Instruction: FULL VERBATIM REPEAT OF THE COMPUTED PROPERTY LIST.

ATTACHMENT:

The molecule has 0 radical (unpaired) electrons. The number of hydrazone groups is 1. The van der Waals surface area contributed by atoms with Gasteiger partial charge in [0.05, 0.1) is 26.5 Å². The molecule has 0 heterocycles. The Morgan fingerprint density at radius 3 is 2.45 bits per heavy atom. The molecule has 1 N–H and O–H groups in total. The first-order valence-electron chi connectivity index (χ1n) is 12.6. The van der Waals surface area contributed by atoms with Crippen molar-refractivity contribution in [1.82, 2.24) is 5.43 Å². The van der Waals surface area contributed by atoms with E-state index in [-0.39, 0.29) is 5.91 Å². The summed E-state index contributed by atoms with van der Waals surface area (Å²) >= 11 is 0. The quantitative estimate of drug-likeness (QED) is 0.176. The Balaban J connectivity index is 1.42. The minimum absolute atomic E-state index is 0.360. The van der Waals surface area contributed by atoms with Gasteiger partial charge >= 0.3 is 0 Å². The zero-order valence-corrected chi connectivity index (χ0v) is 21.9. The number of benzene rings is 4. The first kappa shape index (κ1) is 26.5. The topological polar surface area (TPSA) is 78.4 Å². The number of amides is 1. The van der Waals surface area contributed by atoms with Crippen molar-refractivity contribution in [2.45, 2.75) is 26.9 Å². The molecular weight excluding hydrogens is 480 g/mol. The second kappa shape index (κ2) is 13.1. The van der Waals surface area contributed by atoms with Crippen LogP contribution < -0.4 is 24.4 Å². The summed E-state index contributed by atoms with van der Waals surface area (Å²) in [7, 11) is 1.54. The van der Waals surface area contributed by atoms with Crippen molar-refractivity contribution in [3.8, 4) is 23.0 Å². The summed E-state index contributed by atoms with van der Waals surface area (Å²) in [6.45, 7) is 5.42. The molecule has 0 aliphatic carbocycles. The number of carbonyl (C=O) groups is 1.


The molecule has 0 radical (unpaired) electrons. The number of hydrazone groups is 1. The van der Waals surface area contributed by atoms with Gasteiger partial charge in [0.05, 0.1) is 26.5 Å². The molecule has 0 heterocycles. The Morgan fingerprint density at radius 3 is 2.45 bits per heavy atom. The molecule has 1 N–H and O–H groups in total. The first-order valence-electron chi connectivity index (χ1n) is 12.6. The van der Waals surface area contributed by atoms with Crippen molar-refractivity contribution in [1.82, 2.24) is 5.43 Å². The van der Waals surface area contributed by atoms with E-state index in [-0.39, 0.29) is 5.91 Å². The summed E-state index contributed by atoms with van der Waals surface area (Å²) >= 11 is 0. The quantitative estimate of drug-likeness (QED) is 0.176. The Balaban J connectivity index is 1.42. The minimum absolute atomic E-state index is 0.360. The van der Waals surface area contributed by atoms with Gasteiger partial charge >= 0.3 is 0 Å². The zero-order valence-corrected chi connectivity index (χ0v) is 21.9. The number of benzene rings is 4. The first kappa shape index (κ1) is 26.5. The topological polar surface area (TPSA) is 78.4 Å². The number of amides is 1. The van der Waals surface area contributed by atoms with Crippen molar-refractivity contribution in [2.45, 2.75) is 26.9 Å². The molecular weight excluding hydrogens is 480 g/mol. The second kappa shape index (κ2) is 13.1. The van der Waals surface area contributed by atoms with Crippen LogP contribution < -0.4 is 24.4 Å². The summed E-state index contributed by atoms with van der Waals surface area (Å²) in [7, 11) is 1.54. The van der Waals surface area contributed by atoms with Crippen molar-refractivity contribution in [3.8, 4) is 23.0 Å². The summed E-state index contributed by atoms with van der Waals surface area (Å²) in [6.45, 7) is 5.42. The molecule has 0 aliphatic carbocycles. The number of carbonyl (C=O) groups is 1.